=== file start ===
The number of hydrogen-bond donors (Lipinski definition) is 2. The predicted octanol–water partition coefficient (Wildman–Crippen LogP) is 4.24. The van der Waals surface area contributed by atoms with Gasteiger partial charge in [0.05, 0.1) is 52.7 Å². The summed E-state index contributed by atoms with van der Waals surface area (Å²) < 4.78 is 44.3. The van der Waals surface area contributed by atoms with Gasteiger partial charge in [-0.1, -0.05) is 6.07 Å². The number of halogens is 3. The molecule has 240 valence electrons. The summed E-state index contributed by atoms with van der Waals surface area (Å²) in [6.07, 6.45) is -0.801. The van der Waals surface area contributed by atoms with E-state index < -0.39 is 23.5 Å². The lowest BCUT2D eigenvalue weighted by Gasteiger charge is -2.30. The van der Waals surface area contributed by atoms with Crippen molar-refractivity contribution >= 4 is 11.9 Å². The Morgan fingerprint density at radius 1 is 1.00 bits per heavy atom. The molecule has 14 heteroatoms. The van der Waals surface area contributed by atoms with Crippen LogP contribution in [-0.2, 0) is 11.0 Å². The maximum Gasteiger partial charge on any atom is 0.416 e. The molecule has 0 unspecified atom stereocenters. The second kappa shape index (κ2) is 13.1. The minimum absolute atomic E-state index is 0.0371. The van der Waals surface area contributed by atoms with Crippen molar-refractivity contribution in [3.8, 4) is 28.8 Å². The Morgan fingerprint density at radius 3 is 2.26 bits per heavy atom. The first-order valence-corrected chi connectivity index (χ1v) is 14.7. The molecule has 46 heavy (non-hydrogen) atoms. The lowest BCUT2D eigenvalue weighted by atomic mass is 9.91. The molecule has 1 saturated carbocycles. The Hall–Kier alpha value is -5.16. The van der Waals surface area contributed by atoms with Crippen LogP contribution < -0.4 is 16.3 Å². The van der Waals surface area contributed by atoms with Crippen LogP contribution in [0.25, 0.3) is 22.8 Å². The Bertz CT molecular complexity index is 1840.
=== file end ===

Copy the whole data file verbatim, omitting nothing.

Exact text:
The number of hydrogen-bond donors (Lipinski definition) is 2. The predicted octanol–water partition coefficient (Wildman–Crippen LogP) is 4.24. The van der Waals surface area contributed by atoms with Gasteiger partial charge in [0.05, 0.1) is 52.7 Å². The summed E-state index contributed by atoms with van der Waals surface area (Å²) < 4.78 is 44.3. The van der Waals surface area contributed by atoms with Gasteiger partial charge in [-0.1, -0.05) is 6.07 Å². The number of halogens is 3. The molecule has 240 valence electrons. The summed E-state index contributed by atoms with van der Waals surface area (Å²) in [6.07, 6.45) is -0.801. The van der Waals surface area contributed by atoms with E-state index < -0.39 is 23.5 Å². The lowest BCUT2D eigenvalue weighted by Gasteiger charge is -2.30. The van der Waals surface area contributed by atoms with Crippen molar-refractivity contribution >= 4 is 11.9 Å². The Morgan fingerprint density at radius 1 is 1.00 bits per heavy atom. The molecule has 14 heteroatoms. The van der Waals surface area contributed by atoms with Crippen LogP contribution in [-0.2, 0) is 11.0 Å². The maximum Gasteiger partial charge on any atom is 0.416 e. The molecule has 0 unspecified atom stereocenters. The second kappa shape index (κ2) is 13.1. The minimum absolute atomic E-state index is 0.0371. The van der Waals surface area contributed by atoms with Crippen molar-refractivity contribution in [3.8, 4) is 28.8 Å². The Morgan fingerprint density at radius 3 is 2.26 bits per heavy atom. The first-order valence-corrected chi connectivity index (χ1v) is 14.7. The molecule has 46 heavy (non-hydrogen) atoms. The lowest BCUT2D eigenvalue weighted by atomic mass is 9.91. The molecule has 1 saturated carbocycles. The Hall–Kier alpha value is -5.16. The van der Waals surface area contributed by atoms with Crippen LogP contribution < -0.4 is 16.3 Å². The van der Waals surface area contributed by atoms with Crippen LogP contribution in [0.25, 0.3) is 22.8 Å². The Bertz CT molecular complexity index is 1840.